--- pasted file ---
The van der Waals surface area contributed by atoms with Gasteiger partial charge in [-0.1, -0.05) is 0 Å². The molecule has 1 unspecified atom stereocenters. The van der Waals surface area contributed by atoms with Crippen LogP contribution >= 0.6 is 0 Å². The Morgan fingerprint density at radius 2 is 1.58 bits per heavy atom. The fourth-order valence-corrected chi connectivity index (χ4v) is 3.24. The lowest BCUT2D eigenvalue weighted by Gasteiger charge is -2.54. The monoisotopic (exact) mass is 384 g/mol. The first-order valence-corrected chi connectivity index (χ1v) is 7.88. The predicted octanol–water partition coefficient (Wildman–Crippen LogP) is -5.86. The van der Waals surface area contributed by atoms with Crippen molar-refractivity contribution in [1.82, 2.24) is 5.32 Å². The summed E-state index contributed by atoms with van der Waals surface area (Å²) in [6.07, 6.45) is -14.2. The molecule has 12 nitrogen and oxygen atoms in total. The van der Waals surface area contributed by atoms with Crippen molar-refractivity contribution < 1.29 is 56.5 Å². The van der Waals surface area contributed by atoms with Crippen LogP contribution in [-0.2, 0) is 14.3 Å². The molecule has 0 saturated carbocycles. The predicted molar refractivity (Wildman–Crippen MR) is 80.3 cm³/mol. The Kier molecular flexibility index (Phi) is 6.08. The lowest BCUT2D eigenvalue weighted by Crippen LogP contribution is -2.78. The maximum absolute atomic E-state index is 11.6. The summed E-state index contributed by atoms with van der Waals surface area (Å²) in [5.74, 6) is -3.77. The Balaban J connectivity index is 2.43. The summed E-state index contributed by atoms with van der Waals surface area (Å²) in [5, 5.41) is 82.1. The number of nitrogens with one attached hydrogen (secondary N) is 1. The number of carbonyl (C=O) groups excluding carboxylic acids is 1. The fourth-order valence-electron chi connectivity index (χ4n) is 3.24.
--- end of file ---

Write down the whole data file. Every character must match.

The van der Waals surface area contributed by atoms with Gasteiger partial charge in [-0.1, -0.05) is 0 Å². The molecule has 1 unspecified atom stereocenters. The van der Waals surface area contributed by atoms with Crippen LogP contribution >= 0.6 is 0 Å². The Morgan fingerprint density at radius 2 is 1.58 bits per heavy atom. The fourth-order valence-corrected chi connectivity index (χ4v) is 3.24. The lowest BCUT2D eigenvalue weighted by Gasteiger charge is -2.54. The monoisotopic (exact) mass is 384 g/mol. The first-order valence-corrected chi connectivity index (χ1v) is 7.88. The predicted octanol–water partition coefficient (Wildman–Crippen LogP) is -5.86. The van der Waals surface area contributed by atoms with Crippen molar-refractivity contribution in [1.82, 2.24) is 5.32 Å². The summed E-state index contributed by atoms with van der Waals surface area (Å²) in [6.07, 6.45) is -14.2. The molecule has 12 nitrogen and oxygen atoms in total. The van der Waals surface area contributed by atoms with Crippen molar-refractivity contribution < 1.29 is 56.5 Å². The van der Waals surface area contributed by atoms with Crippen LogP contribution in [-0.2, 0) is 14.3 Å². The molecule has 0 saturated carbocycles. The predicted molar refractivity (Wildman–Crippen MR) is 80.3 cm³/mol. The Kier molecular flexibility index (Phi) is 6.08. The lowest BCUT2D eigenvalue weighted by Crippen LogP contribution is -2.78. The maximum absolute atomic E-state index is 11.6. The summed E-state index contributed by atoms with van der Waals surface area (Å²) in [5.74, 6) is -3.77. The Balaban J connectivity index is 2.43. The summed E-state index contributed by atoms with van der Waals surface area (Å²) in [5, 5.41) is 82.1. The number of nitrogens with one attached hydrogen (secondary N) is 1. The number of carbonyl (C=O) groups excluding carboxylic acids is 1. The fourth-order valence-electron chi connectivity index (χ4n) is 3.24.